The Illinois Thoroughbred Horsemen’s Association put on a full-court press during the public commentary period of Tuesday’s Illinois Racing Board meeting, warning of industry-wide struggles to come in the 2022 season without racing dates at Arlington International Racecourse.
Arlington, as expected, did not submit dates for a 2022 racing schedule to the board at the end of last month, raising the likelihood this will be the final season of racing in the north Chicago suburb when it concludes next month. Churchill Downs Inc., which owns the track and the 326-acre tract of land on which it sits, put the parcel of land up for sale in February and is currently reviewing bids.
CDI is not expected to sell the property to any parties that would continue racing at Arlington, since it would offer the potential to be developed into a racino that could compete against nearby Rivers Casino in Des Plaines. Churchill has a 62% stake in Rivers, located 12 miles from Arlington, and stunned many in 2019 by not pursuing the racino at the track shortly after Illinois Gov. JB Pritzker signed a gaming expansion bill that also legalized sports wagering in the state.
Churchill had lobbied for years for the ability to build a racino — something ITHA President Mike Campbell pointed out in his comments — before opting against it in August 2019. At the time, Churchill CEO Bill Carstanjen cited the high tax rates in a “hyper-competitive gaming market” as the primary reason not to pursue the racino license for the track.
The other racetrack in the Chicago area, Hawthorne Race Course in Stickney, is currently in the early stages of constructing a racino and is expected to take on the daunting logistical challenge of conducting both harness racing and thoroughbred racing in 2022.
— tony (@tonycrownsway) August 15, 2021
Fewer dates mean less revenue and tough decisions
Chris Block, who is on the ITHA Board of Directors as a trainer and trainer-owner, pointed out the expected drop in thoroughbred racing dates for next year without Arlington Park — with 75 to 80 expected in 2022 compared to 117 this year. He said it has “created a major hardship of which our horsemen on a daily basis are now starting to realize.”
He added the ITHA and Illinois Harness Horsemen’s Association (IHHA) are working together to help create a schedule both groups can bring to Hawthorne, but said “neither breed will come out of this happy with the schedule.”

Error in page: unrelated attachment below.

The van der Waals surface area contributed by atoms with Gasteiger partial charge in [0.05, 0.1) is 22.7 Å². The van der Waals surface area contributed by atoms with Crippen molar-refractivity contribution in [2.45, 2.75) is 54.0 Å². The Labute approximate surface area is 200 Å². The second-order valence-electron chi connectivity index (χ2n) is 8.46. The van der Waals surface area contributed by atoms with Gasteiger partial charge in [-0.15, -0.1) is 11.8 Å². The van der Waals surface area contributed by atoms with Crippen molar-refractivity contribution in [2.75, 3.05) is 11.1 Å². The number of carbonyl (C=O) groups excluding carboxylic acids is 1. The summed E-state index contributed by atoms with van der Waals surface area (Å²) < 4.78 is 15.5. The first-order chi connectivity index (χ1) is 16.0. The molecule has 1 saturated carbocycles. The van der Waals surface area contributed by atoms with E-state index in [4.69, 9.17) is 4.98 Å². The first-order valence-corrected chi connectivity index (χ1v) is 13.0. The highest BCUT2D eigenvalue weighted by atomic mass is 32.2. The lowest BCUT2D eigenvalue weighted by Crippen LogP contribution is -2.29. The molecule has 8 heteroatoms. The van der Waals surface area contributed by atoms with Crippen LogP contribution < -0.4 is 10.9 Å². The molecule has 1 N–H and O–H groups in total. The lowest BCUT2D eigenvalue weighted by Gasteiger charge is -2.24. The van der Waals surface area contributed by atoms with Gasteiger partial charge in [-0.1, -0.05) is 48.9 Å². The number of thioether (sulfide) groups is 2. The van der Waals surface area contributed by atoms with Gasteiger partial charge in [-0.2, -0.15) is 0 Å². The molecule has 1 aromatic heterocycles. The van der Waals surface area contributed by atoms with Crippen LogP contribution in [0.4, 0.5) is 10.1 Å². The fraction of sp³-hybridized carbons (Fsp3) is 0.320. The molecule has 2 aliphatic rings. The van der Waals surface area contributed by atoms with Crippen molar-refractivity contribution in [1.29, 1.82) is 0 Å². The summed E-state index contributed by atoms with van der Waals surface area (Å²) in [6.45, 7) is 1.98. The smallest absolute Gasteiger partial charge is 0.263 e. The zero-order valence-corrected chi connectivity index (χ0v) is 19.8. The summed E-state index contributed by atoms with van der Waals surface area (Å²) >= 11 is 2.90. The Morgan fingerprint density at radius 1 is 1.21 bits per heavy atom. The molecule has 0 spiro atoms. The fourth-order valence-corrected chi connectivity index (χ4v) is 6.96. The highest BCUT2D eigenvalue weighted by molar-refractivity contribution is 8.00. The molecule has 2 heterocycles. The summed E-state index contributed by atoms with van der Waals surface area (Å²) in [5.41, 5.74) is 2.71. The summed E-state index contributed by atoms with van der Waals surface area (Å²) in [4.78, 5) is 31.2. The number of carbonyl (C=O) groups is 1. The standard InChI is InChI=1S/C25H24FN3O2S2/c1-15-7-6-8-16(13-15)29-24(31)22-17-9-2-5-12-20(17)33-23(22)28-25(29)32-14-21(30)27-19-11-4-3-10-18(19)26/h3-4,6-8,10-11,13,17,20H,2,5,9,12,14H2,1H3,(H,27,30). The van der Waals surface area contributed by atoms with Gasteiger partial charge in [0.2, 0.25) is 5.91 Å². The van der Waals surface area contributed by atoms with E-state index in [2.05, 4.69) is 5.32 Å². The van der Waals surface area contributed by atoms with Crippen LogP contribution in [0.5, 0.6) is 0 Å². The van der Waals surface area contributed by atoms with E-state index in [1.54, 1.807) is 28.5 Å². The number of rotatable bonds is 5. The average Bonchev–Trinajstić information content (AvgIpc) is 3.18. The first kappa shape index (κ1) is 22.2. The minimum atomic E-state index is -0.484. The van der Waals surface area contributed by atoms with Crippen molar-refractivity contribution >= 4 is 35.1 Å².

“There will be challenges of which our horsemen on our thoroughbred side and the horsemen on the standardbred side will not like at all,” Block said, emphasizing those last four words, “but it’s what we’ll have to live with, hopefully only in 2022.”
Block pointed out that fewer 2022 racing dates will also lead to a reckoning of sorts for some horsemen, who could relocate to Indiana, Minnesota, and Ohio at next season’s end for financial reasons. Another area of concern Block addressed was the breeding industry in Illinois, which he labeled “on life support” considering there were only 156 foals delivered this year compared to the more than 1,000 in 2011. He expected the number in 2022 to “dramatically reduce” from 156 without racing at Arlington.
Campbell takes aim at Bluhm, Rivers, and CDI
Campbell, who has been a vocal critic of Churchill Downs since the relationship between the horsemen and corporation — as well as Arlington President Tony Petrillo — became strained following CDI’s decision not to pursue a racino license, again took issue with the track’s parent company. He pointed out what he felt was the company’s negligence in maintaining its out-of-state property holdings.
“They closed Hollywood Park, they’ve been involved in numerous other areas where they seemingly don’t care unless it’s Kentucky,” Campbell said. “Now we find ourselves in a most difficult place of losing Arlington altogether. Even though there’s another consortium out there that wants to buy Arlington Park for the purpose of racing, it’s my belief — because of intel that I’m receiving — that the highest bid won’t get the job done.
“Because it’s the worst-kept secret in Illinois and we all know it. And that is Churchill Downs and Rivers Casino is attempting to eliminate horse racing at Arlington Park because they’re afraid it’ll turn into a gaming location. Now let’s face it, [Rush Street Gaming owner Neil] Bluhm and company and Churchill Downs and their 50 lobbyists will always be obstructionists to gaming at Arlington Park, because they can.”
Campbell saved his most stinging remarks for the end, saying CDI “misled an entire legislative body and at least five governors,” before adding they misled the ITHA. Campbell recalled that he lobbied on Arlington’s behalf, even recounting how he was sent to communications school for a season to “educate me on what to say about how they needed slots, which turned into slots and table games.”
He reminded the board that the purpose of the gaming bill was “to provide gaming at the racetracks so we could stimulate purses and maintain these jobs. And now we find ourselves minus one racetrack without the ability to fit all these dates and provide for two breeds at one track without a two-track solution.”